Home / Opinion / Columns /  Why the budget held back fiscal firepower

In the great epic Mahabharata, the Pandavas decided to sink their roots in Indraprastha by constructing a magnificent palace, a house of illusions built by architect Maya. Cousin Duryodhana, invited to the house-warming ceremony, is repeatedly tricked by these illusions. What he thinks is water is fine marble, and later he falls into water believing it is marble.

What you see is not what you get in the Union budget for 2022-23 either. Chimera, subterfuge and carnival mirrors abound in the 2020-21 Economic Survey, finance minister Nirmala Sitharaman’s budget speech, and, finally, data in the supporting documents. All three seem at odds with each other, and yet work in unison. Think of the budget as a Trojan horse, to use another mythical simile, with its outward appearance masking reality inside. This budget has the customary grandstanding and grandiose claims; and, yet, data is strewn with red flags indicating trouble ahead. A government that’s usually predisposed towards magniloquence has this time combined its penchant for overstatement with an inexplicable dose of moderation. What gives?

Take growth estimates. The budget estimates India’s nominal gross domestic product (GDP) for 2022-23 to grow 11.1%, which is markedly low on ambition, especially when all official commentary seems to suggest that the economy is expected to grow gangbusters as normal economic activity resumes. When asked in an interview about the budget’s less-than-optimistic growth estimate, Sitharaman cited multiple exogenous risk factors, such as an unwinding of the US Federal Reserve’s accommodative monetary policy and high oil and metal prices in global markets.

Pivot to the Economic Survey. Overseen and partly authored by a stand-in economic advisor, it estimates that India’s real (nominal minus inflation) GDP will grow by 8-8.5%. This implies that the finance ministry, which authors both documents, expects inflation during 2022-23 to stay within a range of 3% to 3.5%. Juxtaposed against expected risks on the horizon, that seems odd.

One of this budget’s highlights is the extraordinary growth in gross taxes, 13.5% higher than expected at the beginning of 2021-22. Part of the reason is better corporate results, resulting in higher corporate tax collections, beating expectations by more than 16%. Even the goods and services tax (GST) outdid estimates by 7.15%.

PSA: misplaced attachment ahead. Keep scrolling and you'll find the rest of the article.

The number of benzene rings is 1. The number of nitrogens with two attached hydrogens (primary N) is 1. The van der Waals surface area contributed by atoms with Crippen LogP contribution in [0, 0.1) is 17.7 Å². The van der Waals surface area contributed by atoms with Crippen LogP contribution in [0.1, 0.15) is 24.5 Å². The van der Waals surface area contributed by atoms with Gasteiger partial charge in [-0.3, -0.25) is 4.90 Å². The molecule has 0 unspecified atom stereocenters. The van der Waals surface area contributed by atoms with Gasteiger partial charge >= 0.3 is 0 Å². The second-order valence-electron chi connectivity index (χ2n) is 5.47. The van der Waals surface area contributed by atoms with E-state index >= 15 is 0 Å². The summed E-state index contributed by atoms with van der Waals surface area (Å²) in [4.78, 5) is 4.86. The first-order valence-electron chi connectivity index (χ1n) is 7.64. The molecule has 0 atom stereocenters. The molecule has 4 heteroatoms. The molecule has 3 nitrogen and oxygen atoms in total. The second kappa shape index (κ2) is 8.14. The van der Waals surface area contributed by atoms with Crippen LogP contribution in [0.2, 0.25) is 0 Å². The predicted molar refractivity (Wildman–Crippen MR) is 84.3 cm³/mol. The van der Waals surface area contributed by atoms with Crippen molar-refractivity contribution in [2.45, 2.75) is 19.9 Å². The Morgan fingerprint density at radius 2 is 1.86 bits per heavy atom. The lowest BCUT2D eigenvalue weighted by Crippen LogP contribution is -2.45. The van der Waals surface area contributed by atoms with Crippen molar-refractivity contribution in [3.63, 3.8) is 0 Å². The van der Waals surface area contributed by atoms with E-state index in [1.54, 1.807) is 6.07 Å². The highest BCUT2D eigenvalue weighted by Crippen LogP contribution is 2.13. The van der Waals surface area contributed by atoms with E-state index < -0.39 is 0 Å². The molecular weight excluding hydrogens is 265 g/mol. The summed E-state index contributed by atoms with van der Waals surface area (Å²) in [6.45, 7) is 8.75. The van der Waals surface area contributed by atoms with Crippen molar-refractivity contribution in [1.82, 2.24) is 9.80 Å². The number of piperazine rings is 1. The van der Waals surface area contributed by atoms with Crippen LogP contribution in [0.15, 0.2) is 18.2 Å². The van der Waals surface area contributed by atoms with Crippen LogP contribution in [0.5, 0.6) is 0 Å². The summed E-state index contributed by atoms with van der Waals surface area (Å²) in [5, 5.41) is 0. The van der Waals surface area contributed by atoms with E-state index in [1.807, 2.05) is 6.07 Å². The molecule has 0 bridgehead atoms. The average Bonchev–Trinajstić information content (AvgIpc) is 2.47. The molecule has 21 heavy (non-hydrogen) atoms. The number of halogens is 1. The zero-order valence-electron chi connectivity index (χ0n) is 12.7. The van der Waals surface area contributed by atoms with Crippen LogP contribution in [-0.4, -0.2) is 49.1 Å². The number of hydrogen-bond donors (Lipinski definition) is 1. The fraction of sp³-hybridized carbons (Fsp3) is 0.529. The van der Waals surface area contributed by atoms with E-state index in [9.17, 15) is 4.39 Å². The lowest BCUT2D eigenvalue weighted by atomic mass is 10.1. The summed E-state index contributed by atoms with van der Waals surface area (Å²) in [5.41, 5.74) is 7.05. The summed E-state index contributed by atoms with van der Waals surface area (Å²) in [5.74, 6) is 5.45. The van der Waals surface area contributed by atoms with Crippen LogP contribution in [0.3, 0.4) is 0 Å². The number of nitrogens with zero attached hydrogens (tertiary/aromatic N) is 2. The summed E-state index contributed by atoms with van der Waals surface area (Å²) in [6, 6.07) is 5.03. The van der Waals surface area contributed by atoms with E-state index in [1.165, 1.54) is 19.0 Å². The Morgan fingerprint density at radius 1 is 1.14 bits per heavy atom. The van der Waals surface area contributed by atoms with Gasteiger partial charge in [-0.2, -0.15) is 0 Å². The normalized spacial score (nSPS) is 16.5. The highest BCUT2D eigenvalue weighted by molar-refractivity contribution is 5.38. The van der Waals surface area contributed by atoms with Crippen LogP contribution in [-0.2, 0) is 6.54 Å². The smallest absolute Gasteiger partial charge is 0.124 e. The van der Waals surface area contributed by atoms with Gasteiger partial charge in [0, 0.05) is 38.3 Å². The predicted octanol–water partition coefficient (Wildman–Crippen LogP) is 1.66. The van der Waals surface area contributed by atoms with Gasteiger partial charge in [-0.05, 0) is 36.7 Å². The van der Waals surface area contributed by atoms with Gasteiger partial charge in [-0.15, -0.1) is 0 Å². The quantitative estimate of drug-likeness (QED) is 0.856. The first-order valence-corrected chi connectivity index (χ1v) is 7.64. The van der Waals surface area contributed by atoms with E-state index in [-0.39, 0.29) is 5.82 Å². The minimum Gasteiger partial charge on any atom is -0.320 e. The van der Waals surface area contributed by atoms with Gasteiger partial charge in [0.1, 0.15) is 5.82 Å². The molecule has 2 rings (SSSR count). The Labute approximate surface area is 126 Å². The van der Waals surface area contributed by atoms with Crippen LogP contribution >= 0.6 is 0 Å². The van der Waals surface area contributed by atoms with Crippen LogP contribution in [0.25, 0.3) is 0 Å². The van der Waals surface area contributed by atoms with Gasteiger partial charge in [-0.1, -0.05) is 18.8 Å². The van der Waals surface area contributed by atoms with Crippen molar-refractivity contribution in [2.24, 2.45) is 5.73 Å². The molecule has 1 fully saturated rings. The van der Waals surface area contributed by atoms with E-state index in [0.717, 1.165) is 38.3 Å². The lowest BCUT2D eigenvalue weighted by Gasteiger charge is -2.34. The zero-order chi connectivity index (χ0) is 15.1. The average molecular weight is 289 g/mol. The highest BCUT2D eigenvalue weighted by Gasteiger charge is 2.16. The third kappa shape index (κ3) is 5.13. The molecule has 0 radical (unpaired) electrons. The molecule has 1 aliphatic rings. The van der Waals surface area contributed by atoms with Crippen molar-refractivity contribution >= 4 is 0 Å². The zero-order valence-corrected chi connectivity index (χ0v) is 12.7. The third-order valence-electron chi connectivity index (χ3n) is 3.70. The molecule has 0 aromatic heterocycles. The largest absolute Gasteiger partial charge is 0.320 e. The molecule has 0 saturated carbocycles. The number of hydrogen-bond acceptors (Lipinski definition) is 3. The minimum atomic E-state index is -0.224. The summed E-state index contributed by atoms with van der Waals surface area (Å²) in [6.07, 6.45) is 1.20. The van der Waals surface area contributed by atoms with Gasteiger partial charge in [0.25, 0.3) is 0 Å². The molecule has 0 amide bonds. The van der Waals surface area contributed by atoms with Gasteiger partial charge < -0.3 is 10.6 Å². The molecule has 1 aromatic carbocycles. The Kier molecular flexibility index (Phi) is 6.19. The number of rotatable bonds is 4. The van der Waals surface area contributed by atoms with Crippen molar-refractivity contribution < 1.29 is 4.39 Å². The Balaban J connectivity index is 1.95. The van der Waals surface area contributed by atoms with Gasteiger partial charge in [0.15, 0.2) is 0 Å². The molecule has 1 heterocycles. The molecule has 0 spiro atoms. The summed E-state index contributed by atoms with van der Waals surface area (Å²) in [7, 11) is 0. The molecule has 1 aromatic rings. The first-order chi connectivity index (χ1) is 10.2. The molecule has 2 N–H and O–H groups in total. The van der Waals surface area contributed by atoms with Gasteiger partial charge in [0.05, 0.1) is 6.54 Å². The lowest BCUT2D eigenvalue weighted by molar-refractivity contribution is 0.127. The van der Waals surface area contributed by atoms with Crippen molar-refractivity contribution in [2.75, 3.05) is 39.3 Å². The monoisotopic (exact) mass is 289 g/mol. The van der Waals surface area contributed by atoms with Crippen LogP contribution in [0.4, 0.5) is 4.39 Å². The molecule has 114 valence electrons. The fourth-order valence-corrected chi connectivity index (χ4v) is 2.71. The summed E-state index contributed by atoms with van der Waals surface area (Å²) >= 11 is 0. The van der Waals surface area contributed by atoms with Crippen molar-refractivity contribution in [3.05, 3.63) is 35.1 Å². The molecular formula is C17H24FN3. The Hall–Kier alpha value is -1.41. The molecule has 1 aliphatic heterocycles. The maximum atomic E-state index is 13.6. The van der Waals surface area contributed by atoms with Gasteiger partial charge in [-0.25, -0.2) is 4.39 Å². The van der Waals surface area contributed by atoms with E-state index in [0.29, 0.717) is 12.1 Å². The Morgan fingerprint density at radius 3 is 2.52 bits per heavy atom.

But the needle has not moved on tax coverage. With higher-than-expected taxes this year, the tax-to-GDP ratio is now 10.84%. Numerous studies have shown that increasing this ratio is key to India’s sustainable growth aspirations over the long-term. And yet, the budget estimates that next year this ratio will move a shade lower to 10.7%. This offers yet another sign that the finance ministry expects growth might be muted. This new-found temperance is aided by conservative spending targets.

There could be four reasons why the government is holding back on firepower.

The first is an ideological belief in supply-side economics, over demand stimulation, for powering long-term economic growth. This includes lowering taxes for firms (already accomplished by 2020-21) and improving their business prospects; this, it is fervently hoped, will induce corporates to spend more on ramping up manufacturing and new projects, thus creating more employment opportunities and aiding in higher income generation. Private investment has remained stubbornly stagnant over the past five years and this budget’s increased outlay on capital expenditure is hoping to change that. On balance, while allocating scarce resources, the government has opted for capex rather than redistributive fiscal support.

The second reason for Sitharaman’s current thrift might be the weapon of “supplementary demand for grants" in her possession. These are approvals sought from Parliament for expenditure in excess of what is approved in the budget. For example, she has already received approval for additional expenditure of 5.6 trillion in the current year through two supplementary demands raised on 17 August and 12 January. This is higher than the 2021-22 capital expenditure budget of 5.54 trillion. A third demand, to finance expenditure till 31 March, is already in the works. This obviates the need to lump all spending in the budget, which instead can be used as a platform for lofty claims and shows of fiscal rectitude.

The third reason may be a tactical shift. Reversing its strategy of making grand but undeliverable promises—such as doubling of farmer income by 2022 or making India a $5-trillion economy—India’s ruling party may have decided to instead under-promise and over-deliver. One indication is the huge increase in the government’s gross market borrowing plan, which doesn’t quite square with its tepid growth estimate. Two possibilities here: Either achieve higher growth, or eventually borrow less, by March 2023. Both scenarios allow for exultation later.

The final reason could be a strategic decision to keep gunpowder dry for general elections in 2024. There were expectations that this budget would be custom-made for polls in Uttar Pradesh and Punjab, especially after the prolonged confrontation with protesting farmers. However, instead of pushing for a higher food subsidy, or increasing the vaccination outlay (which has been reduced from 35,000 crore to only 5,000 crore despite the huge task ahead), the budget has pushed for capex, which will take some two years to start showing any results. But that would be just in time for the jumbo sweepstakes.

Rajrishi Singhal is a policy consultant, journalist and author. His Twitter handle is @rajrishisinghal.

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